Like anything in our history we can choose to learn from “Imbeciles,” if we thoughtfully listen to its messages, spoken and unspoken. In 2016, the Carrie Bucks of America deserve nothing less. Maybe making America great again. . . means listening to Gandhi.

Authoritarianism, Trump, Fear, and the Prospect of More of the Same

imageA March 1, 2016, article by Amanda Taub in Vox titled “The rise of American authoritarianism” provides a sobering look at why Donald Trump has been so unbelievably successful in the Republican primaries and, with the last two rivals dropping out of the race, is the presumptive Republican presidential nominee. The article initially details the work of UMass Amherst PhD student Matthew MacWilliams.

MacWilliams studies authoritarianism, a psychological profile of individual voters that is characterized by a desire for order and a fear of outsiders. Taub writes that “[p]eople who score high in authoritarianism, when they feel threatened, look for strong leaders who promise to take whatever action is necessary to protect them from outsiders and prevent the changes they fear.” MacWilliams wondered if there might be a correlation between authoritarianism and support for Donald Trump. Not only did MacWilliams find a correlation, but he found that it seemed to predict support for Trump more than any other indicator.

The article references another academic, Vanderbilt University Professor Marc Heatherington, who was having a similar realization and wrote a book with a University of North Carolina political scientist, Jonathan Weiler, revealing that the polarizing of American politics was being fueled by a largely unnoticed electoral group, authoritarians. Their book concluded the Republican Party, by “positioning itself as the party of traditional values and law and order, had unknowingly attracted what would turn out to be a vast and previously bipartisan population of Americans with authoritarianism tendencies.”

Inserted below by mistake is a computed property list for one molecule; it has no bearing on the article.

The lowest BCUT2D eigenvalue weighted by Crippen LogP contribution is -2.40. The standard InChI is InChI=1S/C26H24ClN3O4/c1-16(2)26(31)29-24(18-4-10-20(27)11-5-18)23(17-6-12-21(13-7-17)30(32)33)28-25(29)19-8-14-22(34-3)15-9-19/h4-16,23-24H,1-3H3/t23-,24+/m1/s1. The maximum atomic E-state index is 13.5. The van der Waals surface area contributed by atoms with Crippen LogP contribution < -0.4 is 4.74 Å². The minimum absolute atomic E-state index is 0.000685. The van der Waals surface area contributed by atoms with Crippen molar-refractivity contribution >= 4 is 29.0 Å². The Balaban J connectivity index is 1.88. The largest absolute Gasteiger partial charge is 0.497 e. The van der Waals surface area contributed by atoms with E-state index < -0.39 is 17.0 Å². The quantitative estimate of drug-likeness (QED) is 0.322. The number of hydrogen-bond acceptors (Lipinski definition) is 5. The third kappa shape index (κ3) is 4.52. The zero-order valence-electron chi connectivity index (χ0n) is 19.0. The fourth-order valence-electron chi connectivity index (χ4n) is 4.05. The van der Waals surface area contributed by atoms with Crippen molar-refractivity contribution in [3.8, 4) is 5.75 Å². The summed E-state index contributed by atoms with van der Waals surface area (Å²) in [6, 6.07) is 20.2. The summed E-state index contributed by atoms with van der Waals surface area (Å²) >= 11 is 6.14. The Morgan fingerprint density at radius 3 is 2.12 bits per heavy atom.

The article details the acceleration of this trend by demographic and economic changes, including immigration. It notes that Trump embodies “the classic authoritarianism leadership style: simple, powerful and punitive.”

What was disturbing, on a larger scale, was the conclusion that Donald Trump may be just the beginning of this continuing authoritarianism in American politics. This authoritarianism constituency exists in its own right and will be around – even after Trump. Meaning, there may well be more Trumps to come. The research presented was startling on the numbers of white Americans scoring as high or very high authoritarians, skewing heavily Republican.

Taub writes of authoritarianism leading to an even harder line Republican party over time. She concludes, writing “[f]or decades, the Republican Party has been winning over authoritarians by implicitly promising to stand firm against the tide of social change, and to be the party of force and power rather than the party of negotiation and compromise. But now it may be discovering that its strategy has been working too well – and threatens to tear the party apart.”